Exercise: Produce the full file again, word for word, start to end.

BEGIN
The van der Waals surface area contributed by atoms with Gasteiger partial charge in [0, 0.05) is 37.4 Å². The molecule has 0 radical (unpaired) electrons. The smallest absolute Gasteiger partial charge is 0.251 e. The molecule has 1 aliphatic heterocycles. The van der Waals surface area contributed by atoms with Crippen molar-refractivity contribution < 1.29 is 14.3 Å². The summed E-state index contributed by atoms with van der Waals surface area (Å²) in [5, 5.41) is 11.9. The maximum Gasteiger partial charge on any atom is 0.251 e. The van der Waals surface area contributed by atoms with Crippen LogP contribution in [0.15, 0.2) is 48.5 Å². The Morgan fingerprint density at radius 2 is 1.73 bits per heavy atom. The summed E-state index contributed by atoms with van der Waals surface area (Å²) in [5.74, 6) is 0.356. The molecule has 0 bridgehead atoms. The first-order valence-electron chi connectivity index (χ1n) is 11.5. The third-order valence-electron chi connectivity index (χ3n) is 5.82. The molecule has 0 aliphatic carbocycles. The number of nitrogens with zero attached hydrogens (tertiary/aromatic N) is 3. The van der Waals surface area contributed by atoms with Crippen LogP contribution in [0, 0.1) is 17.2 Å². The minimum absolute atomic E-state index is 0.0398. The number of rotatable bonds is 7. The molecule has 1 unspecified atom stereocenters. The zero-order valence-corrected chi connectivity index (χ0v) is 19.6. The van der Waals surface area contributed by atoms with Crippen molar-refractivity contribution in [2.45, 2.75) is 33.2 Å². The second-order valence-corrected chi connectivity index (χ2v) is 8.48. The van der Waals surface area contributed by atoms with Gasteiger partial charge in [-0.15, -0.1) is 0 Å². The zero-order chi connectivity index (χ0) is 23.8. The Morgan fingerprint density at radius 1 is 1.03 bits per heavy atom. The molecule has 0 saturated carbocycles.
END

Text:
The van der Waals surface area contributed by atoms with Gasteiger partial charge in [0, 0.05) is 37.4 Å². The molecule has 0 radical (unpaired) electrons. The smallest absolute Gasteiger partial charge is 0.251 e. The molecule has 1 aliphatic heterocycles. The van der Waals surface area contributed by atoms with Crippen molar-refractivity contribution < 1.29 is 14.3 Å². The summed E-state index contributed by atoms with van der Waals surface area (Å²) in [5, 5.41) is 11.9. The maximum Gasteiger partial charge on any atom is 0.251 e. The van der Waals surface area contributed by atoms with Crippen LogP contribution in [0.15, 0.2) is 48.5 Å². The Morgan fingerprint density at radius 2 is 1.73 bits per heavy atom. The summed E-state index contributed by atoms with van der Waals surface area (Å²) in [5.74, 6) is 0.356. The molecule has 0 bridgehead atoms. The first-order valence-electron chi connectivity index (χ1n) is 11.5. The third-order valence-electron chi connectivity index (χ3n) is 5.82. The molecule has 0 aliphatic carbocycles. The number of nitrogens with zero attached hydrogens (tertiary/aromatic N) is 3. The van der Waals surface area contributed by atoms with Crippen LogP contribution in [0, 0.1) is 17.2 Å². The minimum absolute atomic E-state index is 0.0398. The number of rotatable bonds is 7. The molecule has 1 unspecified atom stereocenters. The zero-order valence-corrected chi connectivity index (χ0v) is 19.6. The van der Waals surface area contributed by atoms with Crippen molar-refractivity contribution in [2.45, 2.75) is 33.2 Å². The second-order valence-corrected chi connectivity index (χ2v) is 8.48. The van der Waals surface area contributed by atoms with Gasteiger partial charge in [-0.15, -0.1) is 0 Å². The zero-order chi connectivity index (χ0) is 23.8. The Morgan fingerprint density at radius 1 is 1.03 bits per heavy atom. The molecule has 0 saturated carbocycles.